General Article

The History Of Mother’s Day


Brief History

The origin of Mother’s Day can be traced back to the era of the Ancient Greeks and Romans. However, the roots can also be traced back to the UK. Here it was celebrated much before the festival saw the light of the day compared to the USA. Nowadays the day is celebrated in over 46 countries. However, all countries have different days in which it is observed. The day has always been used to celebrate and honour their mothers and to show appreciation for their efforts in giving birth, raising them and being their constant supporter.

The history of netbet.co.uk is almost as famous as the story of Mother’s Day. NetBet is the ultimate online gambling website; so when you’re looking for that perfect present, you can always stop off and play a few of their renowned blackjack games.

Earliest memory of Mother’s Day

The Ancient Greeks used to celebrate maternal goddesses during their spring festival. Rhea, the wife of Cronus and mother of many deities, was the first to be honoured during these occasions. The Romans also celebrated spring festival called Hilaria dedicated to Cybele, a mother goddess. Both of these occasions are recognised as the first mothering celebrations, over 250 years before Christ. Christians recognised a Mother’s Day of sorts during the festival on the fourth Sunday of lent to honour the Virgin Mary. The UK has expanded to celebrate all mothers on this day since.  

More recent

Mothers Day dates back to the 1600s in England. After prayers to mourn the Virgin Mary, children brought flowers and gifts to give to their mothers. On these occasions’ servants, apprentices and other employees who worked away from home were encouraged to go home and spend the day with their mothers. Traditionally, the gifts that children gave to their mothers included special fruitcakes and a fruit-filled pastry called simnel. However, the celebration of Mother’s Day had died out by the 19th century. It rose to prominence again following the Second World War.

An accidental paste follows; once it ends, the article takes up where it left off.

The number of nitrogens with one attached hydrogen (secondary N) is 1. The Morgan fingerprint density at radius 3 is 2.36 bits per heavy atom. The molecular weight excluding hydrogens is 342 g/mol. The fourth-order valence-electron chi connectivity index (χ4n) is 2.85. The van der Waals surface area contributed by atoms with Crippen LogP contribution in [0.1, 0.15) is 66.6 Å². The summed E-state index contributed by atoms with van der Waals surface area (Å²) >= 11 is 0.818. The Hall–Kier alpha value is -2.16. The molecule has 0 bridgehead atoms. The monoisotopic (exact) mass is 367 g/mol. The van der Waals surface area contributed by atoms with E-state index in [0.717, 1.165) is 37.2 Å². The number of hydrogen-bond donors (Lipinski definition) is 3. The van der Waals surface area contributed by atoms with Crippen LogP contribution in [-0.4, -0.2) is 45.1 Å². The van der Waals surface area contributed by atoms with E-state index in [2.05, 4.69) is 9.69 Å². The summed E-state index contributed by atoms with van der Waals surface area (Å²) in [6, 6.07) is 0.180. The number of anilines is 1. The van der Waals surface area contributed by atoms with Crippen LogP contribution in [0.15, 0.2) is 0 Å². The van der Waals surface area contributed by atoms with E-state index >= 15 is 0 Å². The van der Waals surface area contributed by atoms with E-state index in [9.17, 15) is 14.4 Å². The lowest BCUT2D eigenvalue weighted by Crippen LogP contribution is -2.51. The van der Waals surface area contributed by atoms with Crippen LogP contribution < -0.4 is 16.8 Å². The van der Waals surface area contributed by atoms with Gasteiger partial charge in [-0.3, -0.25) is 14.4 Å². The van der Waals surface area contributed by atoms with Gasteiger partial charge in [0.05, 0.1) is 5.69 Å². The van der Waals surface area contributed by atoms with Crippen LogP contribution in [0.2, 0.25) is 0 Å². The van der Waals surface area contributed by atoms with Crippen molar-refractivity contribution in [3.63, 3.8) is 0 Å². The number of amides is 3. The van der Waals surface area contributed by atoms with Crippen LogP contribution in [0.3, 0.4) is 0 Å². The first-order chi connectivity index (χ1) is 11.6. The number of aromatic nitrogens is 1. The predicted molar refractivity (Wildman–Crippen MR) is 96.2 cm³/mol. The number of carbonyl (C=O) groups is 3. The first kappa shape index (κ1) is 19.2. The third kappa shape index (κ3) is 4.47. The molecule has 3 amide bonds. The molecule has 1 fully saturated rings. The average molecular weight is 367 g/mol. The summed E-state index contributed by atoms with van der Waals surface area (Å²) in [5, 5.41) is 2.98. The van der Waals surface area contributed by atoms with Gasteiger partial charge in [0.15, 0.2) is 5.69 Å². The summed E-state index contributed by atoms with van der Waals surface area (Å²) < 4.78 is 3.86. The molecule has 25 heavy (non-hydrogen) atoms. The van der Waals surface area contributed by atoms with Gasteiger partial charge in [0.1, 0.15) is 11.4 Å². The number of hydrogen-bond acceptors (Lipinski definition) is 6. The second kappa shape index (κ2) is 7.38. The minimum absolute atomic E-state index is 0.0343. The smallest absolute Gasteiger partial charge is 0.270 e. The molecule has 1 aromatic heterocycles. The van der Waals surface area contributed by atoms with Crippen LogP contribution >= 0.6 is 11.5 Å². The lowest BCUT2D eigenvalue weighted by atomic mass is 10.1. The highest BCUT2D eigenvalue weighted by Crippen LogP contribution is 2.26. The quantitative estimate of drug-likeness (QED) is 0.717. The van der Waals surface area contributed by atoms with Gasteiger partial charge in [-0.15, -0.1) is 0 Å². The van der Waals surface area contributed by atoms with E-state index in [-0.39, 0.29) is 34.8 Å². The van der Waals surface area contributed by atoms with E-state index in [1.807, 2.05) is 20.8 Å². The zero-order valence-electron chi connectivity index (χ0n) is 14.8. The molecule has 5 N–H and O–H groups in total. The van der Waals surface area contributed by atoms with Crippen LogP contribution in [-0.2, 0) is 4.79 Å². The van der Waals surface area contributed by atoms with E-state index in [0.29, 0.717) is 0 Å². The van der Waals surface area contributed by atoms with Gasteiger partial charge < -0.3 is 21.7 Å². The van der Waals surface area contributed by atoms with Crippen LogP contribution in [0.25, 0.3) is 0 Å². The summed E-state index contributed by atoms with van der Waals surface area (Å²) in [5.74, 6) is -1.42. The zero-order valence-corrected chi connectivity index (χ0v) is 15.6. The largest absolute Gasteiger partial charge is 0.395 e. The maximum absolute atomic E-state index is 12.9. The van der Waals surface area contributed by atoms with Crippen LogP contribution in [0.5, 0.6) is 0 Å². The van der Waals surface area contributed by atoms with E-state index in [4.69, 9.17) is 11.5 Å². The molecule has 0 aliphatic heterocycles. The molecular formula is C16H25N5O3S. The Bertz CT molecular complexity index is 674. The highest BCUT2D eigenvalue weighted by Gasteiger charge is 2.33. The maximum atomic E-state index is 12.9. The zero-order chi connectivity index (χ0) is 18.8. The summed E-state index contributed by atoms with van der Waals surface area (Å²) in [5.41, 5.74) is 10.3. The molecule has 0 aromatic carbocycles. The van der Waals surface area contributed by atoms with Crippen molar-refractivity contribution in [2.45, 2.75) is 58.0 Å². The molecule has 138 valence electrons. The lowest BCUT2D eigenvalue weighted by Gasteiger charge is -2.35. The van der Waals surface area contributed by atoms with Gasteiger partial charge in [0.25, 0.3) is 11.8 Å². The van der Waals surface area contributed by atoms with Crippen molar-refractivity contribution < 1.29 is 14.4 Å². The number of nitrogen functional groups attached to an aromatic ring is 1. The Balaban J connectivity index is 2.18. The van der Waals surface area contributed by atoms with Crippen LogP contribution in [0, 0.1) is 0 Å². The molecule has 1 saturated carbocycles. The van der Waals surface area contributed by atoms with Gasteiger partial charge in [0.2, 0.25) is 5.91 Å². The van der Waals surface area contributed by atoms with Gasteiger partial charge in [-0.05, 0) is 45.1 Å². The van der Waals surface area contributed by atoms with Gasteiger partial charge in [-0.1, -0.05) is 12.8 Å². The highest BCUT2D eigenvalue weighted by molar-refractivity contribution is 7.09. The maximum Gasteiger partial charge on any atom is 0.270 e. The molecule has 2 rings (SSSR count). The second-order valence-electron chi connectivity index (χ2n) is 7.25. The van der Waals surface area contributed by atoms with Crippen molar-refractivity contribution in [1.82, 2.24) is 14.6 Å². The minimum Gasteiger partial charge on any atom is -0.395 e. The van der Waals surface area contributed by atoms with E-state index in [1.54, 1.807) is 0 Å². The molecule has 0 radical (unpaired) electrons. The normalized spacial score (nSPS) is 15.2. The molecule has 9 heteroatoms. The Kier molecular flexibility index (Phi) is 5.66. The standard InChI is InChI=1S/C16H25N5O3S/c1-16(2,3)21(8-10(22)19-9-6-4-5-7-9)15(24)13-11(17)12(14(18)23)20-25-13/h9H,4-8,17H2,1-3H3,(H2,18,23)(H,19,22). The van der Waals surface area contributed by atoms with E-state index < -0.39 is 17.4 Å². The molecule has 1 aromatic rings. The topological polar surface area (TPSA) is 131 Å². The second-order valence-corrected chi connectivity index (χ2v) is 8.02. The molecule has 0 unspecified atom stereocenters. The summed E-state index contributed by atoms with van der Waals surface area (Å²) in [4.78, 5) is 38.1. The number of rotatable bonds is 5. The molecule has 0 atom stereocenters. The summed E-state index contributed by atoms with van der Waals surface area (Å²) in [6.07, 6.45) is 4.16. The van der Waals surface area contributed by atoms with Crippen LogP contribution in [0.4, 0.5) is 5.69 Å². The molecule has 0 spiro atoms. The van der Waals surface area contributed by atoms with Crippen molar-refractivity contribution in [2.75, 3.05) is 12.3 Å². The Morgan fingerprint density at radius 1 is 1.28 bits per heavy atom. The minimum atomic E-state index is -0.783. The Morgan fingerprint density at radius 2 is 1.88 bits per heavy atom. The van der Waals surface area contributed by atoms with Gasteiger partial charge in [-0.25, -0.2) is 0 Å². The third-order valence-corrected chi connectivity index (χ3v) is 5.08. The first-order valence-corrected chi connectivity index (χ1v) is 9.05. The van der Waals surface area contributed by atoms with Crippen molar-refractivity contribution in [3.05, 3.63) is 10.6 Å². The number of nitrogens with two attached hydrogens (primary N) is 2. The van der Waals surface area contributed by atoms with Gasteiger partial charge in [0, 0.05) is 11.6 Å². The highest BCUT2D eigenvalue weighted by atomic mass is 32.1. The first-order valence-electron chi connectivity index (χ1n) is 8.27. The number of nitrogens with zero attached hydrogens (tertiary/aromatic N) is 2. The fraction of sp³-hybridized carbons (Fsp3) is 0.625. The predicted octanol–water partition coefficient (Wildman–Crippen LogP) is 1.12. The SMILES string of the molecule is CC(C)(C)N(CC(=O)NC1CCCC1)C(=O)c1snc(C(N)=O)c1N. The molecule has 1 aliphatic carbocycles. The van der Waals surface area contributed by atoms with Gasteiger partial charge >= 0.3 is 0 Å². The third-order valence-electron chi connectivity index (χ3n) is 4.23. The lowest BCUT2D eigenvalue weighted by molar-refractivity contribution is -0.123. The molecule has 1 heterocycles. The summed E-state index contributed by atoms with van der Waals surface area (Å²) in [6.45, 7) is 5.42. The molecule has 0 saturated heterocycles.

Julia Ward Howe

Julia Ward Howe was an American activist, writer and poet who shot to fame with her famous civil war song ‘Battle Hymn of the Republic.’ She had the idea to celebrate mother’s day in 1872. She had suggested that the day should be named Mothers Peace Day and was to be celebrated on 2nd June. Her idea had spread by the time she passed away but the name was replaced and the date in which it was observed also changed.

Anna Jarvis

Anna Jarvis is recognised as the mother of Mother’s Day in America, this despite the fact that she had no husband or children. Her mother was an activist and her desire to one day celebrate all mothers living and dead. With the growing negligent attitude of adult Americans towards their mothers and a desire to honour them Anna’s wishes to bring the day to fruition only gained momentum. Over the next year, she sent letters to people in power of lobbying to make mother’s day official. In 1911, Mother’s Day was celebrated in almost every state in the United States and on the 8th May 1914, President Woodrow Wilson signed a joint resolution to celebrate Mother’s Day every second Sunday in May.

Present day

Mother’s Day is now celebrated around the globe in countries such as the UK, USA and Australia. The main traditional gift is to send flowers and cards, while simnel cake is still a hugely popular gift in the UK. The day is also known as Refreshment Sunday and Pudding Pie Sunday in Surrey. The date of mothers day varies in the UK but is still celebrated on the fourth Sunday of Lent, the same date that it was observed during the 16th century.